For that reason, Manchester United is considered “small” (technically, an “emerging growth company”) and thus isn’t subject to Section 404 of Sarbanes-Oxley, a provision that requires companies to have an assessment of internal controls. Basically it’s management saying that, yes, their financial statements are indeed reliable and not works of light fiction.
What does that mean for United? Less regulation. In general, those regulations cost money to adhere to, but they also exist to safeguard against companies getting creative with their books. Just because the Glazers are exempting themselves doesn’t mean they are witch doctors, but if you are already suspicious of the way the club is being run, the opt-out probably isn’t reassuring.
Think about the reality of this for a minute. Even if MAN U qualifies as the type of enterprise the legislation intended to cover; now the Jumpstart Our Business Startups Act (JOBS Act) is being used to “create jobs” overseas?
WSJ: But in the latest strange twist to the new law, the spirit of U.S. job creation will be embodied by none other than Manchester United, the British soccer club.
Next week, “Man U” is expected to net $300 million by offering shares to U.S. investors on the New York Stock Exchange. Never mind that the team is based in the land of bangers and mash; because it has revenues under $1 billion, it qualifies to sell its stock and report its financial results under the provisions of a law intended to help U.S. companies create American jobs.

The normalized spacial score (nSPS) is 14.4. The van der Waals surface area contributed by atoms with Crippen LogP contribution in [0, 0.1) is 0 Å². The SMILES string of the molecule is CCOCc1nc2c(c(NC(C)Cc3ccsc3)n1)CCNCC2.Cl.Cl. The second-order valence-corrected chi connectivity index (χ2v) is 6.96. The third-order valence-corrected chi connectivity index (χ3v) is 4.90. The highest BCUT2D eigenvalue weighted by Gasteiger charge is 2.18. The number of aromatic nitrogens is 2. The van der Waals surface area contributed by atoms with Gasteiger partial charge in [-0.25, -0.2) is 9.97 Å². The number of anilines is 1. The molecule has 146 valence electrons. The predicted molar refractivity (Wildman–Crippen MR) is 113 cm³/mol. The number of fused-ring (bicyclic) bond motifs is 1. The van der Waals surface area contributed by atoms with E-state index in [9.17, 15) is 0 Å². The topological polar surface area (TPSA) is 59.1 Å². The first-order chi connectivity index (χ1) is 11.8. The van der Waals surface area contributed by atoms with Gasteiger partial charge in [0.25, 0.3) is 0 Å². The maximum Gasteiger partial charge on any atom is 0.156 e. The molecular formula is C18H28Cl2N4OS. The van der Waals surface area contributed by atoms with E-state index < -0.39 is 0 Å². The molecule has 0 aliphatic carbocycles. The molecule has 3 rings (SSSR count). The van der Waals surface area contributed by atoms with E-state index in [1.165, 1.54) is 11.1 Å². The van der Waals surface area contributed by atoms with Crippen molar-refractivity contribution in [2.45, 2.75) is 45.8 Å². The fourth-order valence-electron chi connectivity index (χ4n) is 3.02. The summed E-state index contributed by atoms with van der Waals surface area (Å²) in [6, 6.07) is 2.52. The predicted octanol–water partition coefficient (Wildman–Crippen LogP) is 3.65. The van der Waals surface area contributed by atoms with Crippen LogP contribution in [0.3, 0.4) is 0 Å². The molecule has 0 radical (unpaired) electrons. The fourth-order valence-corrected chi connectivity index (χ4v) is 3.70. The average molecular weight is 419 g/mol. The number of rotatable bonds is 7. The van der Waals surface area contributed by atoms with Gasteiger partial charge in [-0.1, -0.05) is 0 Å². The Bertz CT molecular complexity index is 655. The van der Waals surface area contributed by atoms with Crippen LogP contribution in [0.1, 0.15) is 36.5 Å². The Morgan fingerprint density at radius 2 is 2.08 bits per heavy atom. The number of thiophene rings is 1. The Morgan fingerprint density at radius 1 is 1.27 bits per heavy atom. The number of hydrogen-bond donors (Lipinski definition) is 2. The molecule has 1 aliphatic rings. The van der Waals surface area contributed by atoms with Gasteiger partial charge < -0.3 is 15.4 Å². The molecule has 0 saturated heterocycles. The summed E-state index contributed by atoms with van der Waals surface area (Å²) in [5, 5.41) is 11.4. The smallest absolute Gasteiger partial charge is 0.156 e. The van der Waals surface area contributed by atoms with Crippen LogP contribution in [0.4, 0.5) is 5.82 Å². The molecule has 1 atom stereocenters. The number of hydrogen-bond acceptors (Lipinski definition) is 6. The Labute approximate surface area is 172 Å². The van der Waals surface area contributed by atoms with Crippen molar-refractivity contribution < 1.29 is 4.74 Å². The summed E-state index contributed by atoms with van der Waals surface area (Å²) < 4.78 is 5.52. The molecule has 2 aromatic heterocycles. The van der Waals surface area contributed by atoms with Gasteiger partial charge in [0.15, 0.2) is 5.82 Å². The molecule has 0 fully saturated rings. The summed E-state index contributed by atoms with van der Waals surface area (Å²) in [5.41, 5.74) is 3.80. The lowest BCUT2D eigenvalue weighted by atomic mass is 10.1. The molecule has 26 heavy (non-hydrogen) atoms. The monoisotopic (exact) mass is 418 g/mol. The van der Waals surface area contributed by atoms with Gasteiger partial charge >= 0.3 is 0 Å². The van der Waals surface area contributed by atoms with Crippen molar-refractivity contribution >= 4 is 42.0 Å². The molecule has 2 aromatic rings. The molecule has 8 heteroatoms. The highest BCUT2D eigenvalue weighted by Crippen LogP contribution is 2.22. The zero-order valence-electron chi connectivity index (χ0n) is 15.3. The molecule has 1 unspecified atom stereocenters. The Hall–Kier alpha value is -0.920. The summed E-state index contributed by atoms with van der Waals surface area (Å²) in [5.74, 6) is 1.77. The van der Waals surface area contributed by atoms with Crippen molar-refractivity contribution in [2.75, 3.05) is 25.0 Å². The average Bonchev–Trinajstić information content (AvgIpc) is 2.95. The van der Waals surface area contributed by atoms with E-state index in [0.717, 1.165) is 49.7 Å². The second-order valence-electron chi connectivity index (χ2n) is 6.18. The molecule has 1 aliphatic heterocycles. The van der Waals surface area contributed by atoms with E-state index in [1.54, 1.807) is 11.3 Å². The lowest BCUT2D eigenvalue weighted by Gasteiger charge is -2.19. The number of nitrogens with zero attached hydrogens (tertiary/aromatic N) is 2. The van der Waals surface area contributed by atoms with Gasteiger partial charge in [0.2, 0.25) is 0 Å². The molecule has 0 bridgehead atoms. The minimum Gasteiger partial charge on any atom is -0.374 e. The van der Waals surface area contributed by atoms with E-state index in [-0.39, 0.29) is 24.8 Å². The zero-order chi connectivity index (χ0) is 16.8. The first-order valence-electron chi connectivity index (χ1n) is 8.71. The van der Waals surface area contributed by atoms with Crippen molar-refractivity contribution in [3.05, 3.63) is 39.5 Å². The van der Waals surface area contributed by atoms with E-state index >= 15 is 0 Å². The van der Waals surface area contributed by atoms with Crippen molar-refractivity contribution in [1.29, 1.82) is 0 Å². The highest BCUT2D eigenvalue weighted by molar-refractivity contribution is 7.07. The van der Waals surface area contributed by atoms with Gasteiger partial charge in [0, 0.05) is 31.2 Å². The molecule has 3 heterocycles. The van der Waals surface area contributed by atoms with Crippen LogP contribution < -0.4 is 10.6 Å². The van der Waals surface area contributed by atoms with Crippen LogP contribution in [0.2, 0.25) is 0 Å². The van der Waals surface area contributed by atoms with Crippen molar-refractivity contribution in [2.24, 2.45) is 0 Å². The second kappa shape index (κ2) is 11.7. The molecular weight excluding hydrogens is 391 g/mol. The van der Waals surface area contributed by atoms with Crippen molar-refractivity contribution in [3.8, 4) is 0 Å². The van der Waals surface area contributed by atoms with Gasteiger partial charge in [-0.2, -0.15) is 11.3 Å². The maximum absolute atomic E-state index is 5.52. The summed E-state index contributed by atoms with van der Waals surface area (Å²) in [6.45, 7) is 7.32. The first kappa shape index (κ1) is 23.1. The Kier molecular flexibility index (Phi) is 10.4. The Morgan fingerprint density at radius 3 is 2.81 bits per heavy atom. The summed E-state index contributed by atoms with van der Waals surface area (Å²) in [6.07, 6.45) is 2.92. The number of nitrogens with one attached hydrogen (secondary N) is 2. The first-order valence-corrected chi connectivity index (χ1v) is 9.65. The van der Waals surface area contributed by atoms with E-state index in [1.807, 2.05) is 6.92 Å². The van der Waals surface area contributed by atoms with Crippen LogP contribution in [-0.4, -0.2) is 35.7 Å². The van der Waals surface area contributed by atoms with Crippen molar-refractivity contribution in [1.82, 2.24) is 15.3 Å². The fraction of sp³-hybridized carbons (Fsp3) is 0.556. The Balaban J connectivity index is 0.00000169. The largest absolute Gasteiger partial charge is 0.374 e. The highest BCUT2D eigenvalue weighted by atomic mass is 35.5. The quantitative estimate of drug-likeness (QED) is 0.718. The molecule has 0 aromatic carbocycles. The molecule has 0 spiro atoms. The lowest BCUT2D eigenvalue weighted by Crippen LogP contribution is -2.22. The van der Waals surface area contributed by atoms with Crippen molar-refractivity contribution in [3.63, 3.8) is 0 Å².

Another $300 million for Man U should amply equip 11 strong men, a few substitutes and some coaches to keep soccer balls flying across grassy fields in Europe. It also could enable the company’s management to disclose fewer financial details to American investors. But how this kind of IPO will create jobs in the U.S. is anybody’s guess. A spokeswoman for Man U declined to comment, as is customary on the eve of a securities offering.
The Romney camp should love that.
Oh wait, he stepped in it the last time he talked about professional sports. Maybe not.
DAILY FINANCE: (“Ugliest IPO of the Year”) In a rare display of congressional bipartisanship, the Jumpstart Our Business Startups Act became law earlier in 2012. Among other things, the legislation eased regulations so that so-called “emerging” or “high-growth” companies had fewer barriers to going public.
Next week, fabled English soccer club Manchester United will be taking advantage of the JOBS Act’s relaxed rules by listing its shares on the New York Stock Exchange. It’s seeking to raise roughly $300 million in an IPO (ticker symbol: MANU).
Was Manchester United the sort of IPO that the JOBS Act authors had in mind when dreaming of job-creation and jumpstarting startups (if that’s even possible)? I sincerely hope not.